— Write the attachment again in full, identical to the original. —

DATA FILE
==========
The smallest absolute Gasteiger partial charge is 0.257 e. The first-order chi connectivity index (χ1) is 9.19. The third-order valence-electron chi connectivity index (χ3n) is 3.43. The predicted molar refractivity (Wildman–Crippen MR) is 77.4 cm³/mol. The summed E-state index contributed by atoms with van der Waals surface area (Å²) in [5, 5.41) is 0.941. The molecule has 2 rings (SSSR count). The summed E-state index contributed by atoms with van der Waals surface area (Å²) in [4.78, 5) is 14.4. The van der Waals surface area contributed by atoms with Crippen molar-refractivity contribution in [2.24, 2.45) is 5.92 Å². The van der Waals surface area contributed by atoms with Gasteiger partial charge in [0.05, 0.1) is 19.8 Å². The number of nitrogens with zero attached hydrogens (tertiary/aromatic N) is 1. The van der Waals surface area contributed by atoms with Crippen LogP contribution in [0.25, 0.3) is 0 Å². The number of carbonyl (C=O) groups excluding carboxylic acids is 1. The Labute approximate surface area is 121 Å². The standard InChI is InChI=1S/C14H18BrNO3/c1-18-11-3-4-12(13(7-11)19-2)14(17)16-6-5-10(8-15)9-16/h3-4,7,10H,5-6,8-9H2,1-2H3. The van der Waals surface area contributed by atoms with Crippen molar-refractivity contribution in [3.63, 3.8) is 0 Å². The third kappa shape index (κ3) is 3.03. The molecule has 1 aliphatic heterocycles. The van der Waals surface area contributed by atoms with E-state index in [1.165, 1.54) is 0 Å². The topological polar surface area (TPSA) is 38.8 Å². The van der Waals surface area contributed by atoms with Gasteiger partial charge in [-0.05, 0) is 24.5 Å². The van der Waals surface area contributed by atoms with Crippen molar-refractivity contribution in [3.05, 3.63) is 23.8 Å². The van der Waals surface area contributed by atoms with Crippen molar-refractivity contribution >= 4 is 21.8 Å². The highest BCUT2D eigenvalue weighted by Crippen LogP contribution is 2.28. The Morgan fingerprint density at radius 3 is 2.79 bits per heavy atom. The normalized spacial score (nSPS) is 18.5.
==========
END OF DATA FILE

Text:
The smallest absolute Gasteiger partial charge is 0.257 e. The first-order chi connectivity index (χ1) is 9.19. The third-order valence-electron chi connectivity index (χ3n) is 3.43. The predicted molar refractivity (Wildman–Crippen MR) is 77.4 cm³/mol. The summed E-state index contributed by atoms with van der Waals surface area (Å²) in [5, 5.41) is 0.941. The molecule has 2 rings (SSSR count). The summed E-state index contributed by atoms with van der Waals surface area (Å²) in [4.78, 5) is 14.4. The van der Waals surface area contributed by atoms with Crippen molar-refractivity contribution in [2.24, 2.45) is 5.92 Å². The van der Waals surface area contributed by atoms with Gasteiger partial charge in [0.05, 0.1) is 19.8 Å². The number of nitrogens with zero attached hydrogens (tertiary/aromatic N) is 1. The van der Waals surface area contributed by atoms with Crippen LogP contribution in [0.25, 0.3) is 0 Å². The number of carbonyl (C=O) groups excluding carboxylic acids is 1. The Labute approximate surface area is 121 Å². The standard InChI is InChI=1S/C14H18BrNO3/c1-18-11-3-4-12(13(7-11)19-2)14(17)16-6-5-10(8-15)9-16/h3-4,7,10H,5-6,8-9H2,1-2H3. The van der Waals surface area contributed by atoms with Crippen molar-refractivity contribution in [3.63, 3.8) is 0 Å². The third kappa shape index (κ3) is 3.03. The molecule has 1 aliphatic heterocycles. The van der Waals surface area contributed by atoms with E-state index in [1.165, 1.54) is 0 Å². The topological polar surface area (TPSA) is 38.8 Å². The van der Waals surface area contributed by atoms with Gasteiger partial charge in [-0.05, 0) is 24.5 Å². The van der Waals surface area contributed by atoms with Crippen molar-refractivity contribution in [3.05, 3.63) is 23.8 Å². The van der Waals surface area contributed by atoms with Crippen molar-refractivity contribution >= 4 is 21.8 Å². The highest BCUT2D eigenvalue weighted by Crippen LogP contribution is 2.28. The Morgan fingerprint density at radius 3 is 2.79 bits per heavy atom. The normalized spacial score (nSPS) is 18.5.